McKinsey & Co. is $15 million lighter today, having agreed to repay a bunch of fees it earned in three bankruptcy cases. As it turns out, the consulting giant’s lighter-than-usual list of potential conflicts of interest was not, in fact, due to a lack of conflicts of interest, but the result of a definition of “conflict of interest” that the Justice Department says bears no relation to the legal or ethical definition that everyone else seems to go by.
“McKinsey failed to satisfy its obligations under bankruptcy law and demonstrated a lack of candor with the court” and U.S. Trustee said Cliff White, director of the Trustee Program, in a statement. “This settlement ensures that McKinsey is held to the same standards applicable to all professionals who participate in bankruptcy cases.”
Unfortunately for McKinsey, putting that little issue behind it came a few hours after those meddling muckrakers at The New York Times splashed a new unflattering headline across its website about a whole new arena of potential conflicts of interest. It seems that the secretive consultancy runs a secretive little $25.3 billion offshore hedge fund for its partners and employees. And the names in that little hedge fund’s portfolio and the names on McKinsey’s client list happen to sometimes look a lot alike.
It hadn’t always been that way. Before Valeant’s fall, its stock was a Wall Street darling, attracting high-profile investors who tirelessly promoted the company on financial news channels. But one investor especially avoided the spotlight — a secretive hedge fund owned by McKinsey & Company, the world’s most prestigious consulting firm. McKinsey, in fact, had deep ties to the drugmaker: Four top Valeant officials, including Mr. Pearson, were McKinsey veterans, and the firm was advising Valeant on drug prices and acquisitions.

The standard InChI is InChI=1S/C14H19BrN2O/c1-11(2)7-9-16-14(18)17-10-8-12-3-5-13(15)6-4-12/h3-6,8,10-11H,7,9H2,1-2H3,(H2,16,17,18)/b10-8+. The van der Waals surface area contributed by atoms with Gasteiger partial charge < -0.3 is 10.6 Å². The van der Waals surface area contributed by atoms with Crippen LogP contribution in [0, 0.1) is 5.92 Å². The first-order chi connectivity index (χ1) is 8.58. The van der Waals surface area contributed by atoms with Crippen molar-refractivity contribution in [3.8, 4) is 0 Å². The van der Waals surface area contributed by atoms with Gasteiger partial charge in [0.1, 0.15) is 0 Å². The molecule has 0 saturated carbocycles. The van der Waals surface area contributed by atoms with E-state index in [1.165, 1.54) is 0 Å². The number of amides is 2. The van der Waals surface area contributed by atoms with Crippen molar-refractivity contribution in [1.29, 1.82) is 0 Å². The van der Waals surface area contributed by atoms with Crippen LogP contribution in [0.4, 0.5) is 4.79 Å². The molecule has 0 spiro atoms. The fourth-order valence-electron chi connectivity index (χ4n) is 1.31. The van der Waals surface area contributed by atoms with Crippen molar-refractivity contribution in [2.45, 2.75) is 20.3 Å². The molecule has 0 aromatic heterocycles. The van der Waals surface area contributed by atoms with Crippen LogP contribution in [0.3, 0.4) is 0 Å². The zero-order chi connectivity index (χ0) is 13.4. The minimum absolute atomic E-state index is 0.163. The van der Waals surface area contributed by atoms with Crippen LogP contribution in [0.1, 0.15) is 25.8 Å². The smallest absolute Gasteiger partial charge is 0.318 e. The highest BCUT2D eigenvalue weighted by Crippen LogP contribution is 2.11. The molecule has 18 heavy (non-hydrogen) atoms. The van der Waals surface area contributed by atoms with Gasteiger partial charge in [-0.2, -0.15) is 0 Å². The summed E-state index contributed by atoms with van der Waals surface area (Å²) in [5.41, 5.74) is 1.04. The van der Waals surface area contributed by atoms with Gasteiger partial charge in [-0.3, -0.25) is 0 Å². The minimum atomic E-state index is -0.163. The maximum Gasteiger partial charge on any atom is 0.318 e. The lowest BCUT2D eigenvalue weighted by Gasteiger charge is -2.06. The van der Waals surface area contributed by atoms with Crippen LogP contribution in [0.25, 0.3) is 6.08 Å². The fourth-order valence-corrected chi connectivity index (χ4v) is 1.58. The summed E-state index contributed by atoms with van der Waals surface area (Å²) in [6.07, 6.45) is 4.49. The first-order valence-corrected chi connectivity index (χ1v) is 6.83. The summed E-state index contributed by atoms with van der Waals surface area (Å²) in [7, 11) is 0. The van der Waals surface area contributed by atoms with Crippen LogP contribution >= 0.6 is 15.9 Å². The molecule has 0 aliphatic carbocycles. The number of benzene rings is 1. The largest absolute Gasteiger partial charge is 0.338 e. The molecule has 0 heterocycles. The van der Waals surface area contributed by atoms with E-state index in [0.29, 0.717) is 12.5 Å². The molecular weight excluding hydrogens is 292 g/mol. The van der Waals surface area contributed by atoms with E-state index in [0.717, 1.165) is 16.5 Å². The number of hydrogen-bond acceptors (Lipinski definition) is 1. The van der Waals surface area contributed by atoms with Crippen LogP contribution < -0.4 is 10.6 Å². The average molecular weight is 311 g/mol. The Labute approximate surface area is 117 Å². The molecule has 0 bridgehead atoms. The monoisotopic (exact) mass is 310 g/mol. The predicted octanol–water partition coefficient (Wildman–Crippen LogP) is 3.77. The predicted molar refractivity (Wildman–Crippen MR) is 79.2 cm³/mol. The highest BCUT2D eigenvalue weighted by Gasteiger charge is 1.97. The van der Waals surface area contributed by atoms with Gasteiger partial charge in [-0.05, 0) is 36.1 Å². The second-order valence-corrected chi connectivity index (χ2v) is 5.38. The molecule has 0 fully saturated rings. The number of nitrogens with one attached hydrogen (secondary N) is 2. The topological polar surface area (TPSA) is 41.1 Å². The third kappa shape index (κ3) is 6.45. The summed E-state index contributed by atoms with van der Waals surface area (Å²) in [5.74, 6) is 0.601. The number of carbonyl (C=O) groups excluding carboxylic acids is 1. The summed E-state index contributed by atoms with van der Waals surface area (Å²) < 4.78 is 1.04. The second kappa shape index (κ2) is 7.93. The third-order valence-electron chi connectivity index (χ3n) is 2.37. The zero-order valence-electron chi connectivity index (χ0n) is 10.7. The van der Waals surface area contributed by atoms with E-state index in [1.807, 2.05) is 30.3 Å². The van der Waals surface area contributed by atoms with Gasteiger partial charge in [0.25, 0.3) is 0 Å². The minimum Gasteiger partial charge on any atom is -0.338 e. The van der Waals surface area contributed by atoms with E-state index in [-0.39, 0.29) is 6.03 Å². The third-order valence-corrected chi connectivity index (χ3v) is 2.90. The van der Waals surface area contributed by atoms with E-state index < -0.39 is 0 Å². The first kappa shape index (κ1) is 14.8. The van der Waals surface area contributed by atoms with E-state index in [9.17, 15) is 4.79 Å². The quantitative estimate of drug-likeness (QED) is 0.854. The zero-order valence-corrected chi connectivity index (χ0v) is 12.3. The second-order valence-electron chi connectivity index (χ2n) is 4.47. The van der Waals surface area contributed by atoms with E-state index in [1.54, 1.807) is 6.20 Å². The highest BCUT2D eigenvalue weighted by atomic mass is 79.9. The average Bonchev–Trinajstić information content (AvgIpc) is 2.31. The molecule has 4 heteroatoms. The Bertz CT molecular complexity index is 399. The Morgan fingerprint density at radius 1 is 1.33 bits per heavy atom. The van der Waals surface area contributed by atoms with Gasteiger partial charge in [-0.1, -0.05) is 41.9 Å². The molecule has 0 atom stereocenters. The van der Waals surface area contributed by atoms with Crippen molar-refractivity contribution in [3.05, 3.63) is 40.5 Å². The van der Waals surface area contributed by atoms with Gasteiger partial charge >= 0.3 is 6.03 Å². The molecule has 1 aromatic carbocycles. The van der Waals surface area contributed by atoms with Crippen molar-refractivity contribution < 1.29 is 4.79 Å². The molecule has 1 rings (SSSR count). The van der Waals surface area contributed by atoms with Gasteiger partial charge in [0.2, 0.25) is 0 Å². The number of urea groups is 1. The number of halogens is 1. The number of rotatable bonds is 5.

Right, Valeant. That’s sure not a good look. Nor is this:
In Puerto Rico, where McKinsey is advising a board that seeks to reduce the island’s crippling debt, The New York Times reported last year that the hedge fund was invested in bonds that gave it a stake in the outcome.
While outside managers direct most of the firm’s holdings, its own traders have directly invested more than $1 billion in assets like commodities, foreign currencies and government bonds. With McKinsey increasingly advising governments around the world, those direct investments, highly sensitive to government policies, create the potential for conflicts of interest.
McKinsey, of course, says it’s got an air-tight wall keeping all of that material non-public information from flowing into the laps of its money managers. Unfortunately, that wall looks even more porous than it did before, and that’s even before we type the name “Rajat Gupta.”
The current or former McKinsey consultants who dominate MIO’s board include the leaders of the firm’s wealth and asset management and energy practices, according to an S.E.C. filing.